Haythornthwaite, C. (2016). New Metaphors for Networked Learning. (Keynote May 10, 2016, 10th Networked Learning Conference)

Mackness, J., Bell, F., & Funes, M. (2016). The Rhizome: a problematic metaphor for teaching and learning in a MOOC. Australasian Journal of Educational Technology, 32(1), 78–91. doi:10.14742/ajet.v0i0.2486

McGilchrist, I. (2009). The Master and his Emissary. The Divided Brain and the Making of the Western World. New Haven, London: Yale University Press

Sousanis, N. (2015). Unflattening. Cambridge, Massachusetts and London: Harvard University Press

6 thoughts on “Networked Learning 2016: Do we need new metaphors?

  1. @mdvfunes May 13, 2016 / 7:29 am

    I enjoy reading other people’s understanding of embodied cognition and its relevance to our day to day interactions. Mark Johnson said somewhere that their work is at once obvious and deeply profound. We are so embedded in understanding the abstract in terms of the concrete that most people cannot see there are alternative ways of seeing; hence they dismiss the work.

    In their work on how even maths is metaphorical in nature, I marvelled at their gift to see below the surface of words. It has given me a great respect for the small cues in language that speak of this hidden realm. Yet, as you say, just talking about this does not help us embody change. I used to run workshops to teach people how to ‘see’ in this new way as my PhD was about that. It was a joy to see the discovery process and the change in the quality of conversation when a new way of structuring their inner world was tested….

    Without the experiential, often this work on metaphorical understanding stays at the level of the quaint; like ‘did you know the Eskimo have x number of words for snow?’ With metaphor it would be ‘did you know that the whole of social life is structured with the ‘time is money’ metaphor?’ No more than dinner conversation until we try to embody something else.

    We do need different metaphors for how we do life, not just education in my view. How we do the inner work required to embody these in our dialogue is quite another story….thanks for this post, so clear.

  2. jennymackness May 13, 2016 / 9:13 am

    Many thanks Mariana for your comment. I agree that we also need the experiential. I think that often in conferences this is given lower priority or that may simply be my perception. Do we need more workshops at conferences?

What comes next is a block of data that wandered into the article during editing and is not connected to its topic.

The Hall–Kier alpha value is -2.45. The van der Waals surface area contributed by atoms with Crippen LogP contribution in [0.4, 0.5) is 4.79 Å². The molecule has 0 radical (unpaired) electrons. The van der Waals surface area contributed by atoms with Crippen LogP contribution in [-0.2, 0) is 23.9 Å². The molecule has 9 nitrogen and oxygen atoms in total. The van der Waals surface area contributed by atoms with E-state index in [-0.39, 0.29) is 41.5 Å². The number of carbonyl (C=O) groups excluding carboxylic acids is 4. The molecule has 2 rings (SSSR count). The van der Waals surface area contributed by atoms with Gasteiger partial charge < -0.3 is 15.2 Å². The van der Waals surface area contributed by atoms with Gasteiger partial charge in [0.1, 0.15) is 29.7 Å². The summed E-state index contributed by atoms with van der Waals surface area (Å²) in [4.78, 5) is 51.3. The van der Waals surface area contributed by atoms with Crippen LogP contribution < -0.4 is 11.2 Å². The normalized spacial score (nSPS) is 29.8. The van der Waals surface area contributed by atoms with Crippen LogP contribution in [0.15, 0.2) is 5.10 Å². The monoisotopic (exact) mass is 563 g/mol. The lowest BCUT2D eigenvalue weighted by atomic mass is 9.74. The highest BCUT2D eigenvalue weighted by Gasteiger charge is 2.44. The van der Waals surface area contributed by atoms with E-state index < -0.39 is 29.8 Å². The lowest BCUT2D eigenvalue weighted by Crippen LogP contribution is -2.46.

There was some discussion about the relationship between theory and practice at the conference. The Networked Learning Conference has a reputation for high quality papers which do not shy away from theory. A number of people said that they liked the conference because of this emphasis on theory, but the point was also raised that maybe practice-based papers should be given more space (my words and interpretation!).

    My own paper that I wrote with Jutta Pauschenwein was practice-based, and when submitting I did wonder whether it would be accepted because of the emphasis on practice instead of theory.

    There was also some discussion at the end of the conference about possible ways forward for the Networked Learning community – hence Caroline’s keynote. Maybe there will be some discussion about how to get beyond the words and move towards a more embodied, experiential way of learning and discussing theory and practice 🙂

    Hope this makes sense. Thinking off the top of my head here!

  3. Heli May 16, 2016 / 12:16 pm

    I want to tell that I’ve begun to read yours and Jutta’s post during NLC2016 and I enjoy.
    THIS post is so heavy, densely packed that I must come back many times. Something is happening in my mind, thanks for your work

  4. jennymackness May 16, 2016 / 4:04 pm

    Hi Heli – thanks so much for leaving a comment here. I had noticed you following the Networked Learning Conference on Twitter, so it’s good to see you here.

    Yes – there was a lot in Caroline’s keynote and, of course, metaphors are never straightforward, so it’s not surprising that you have revisited these ideas. I have only scratched the surface myself.

    Hope all is well with you Heli.

    Jenny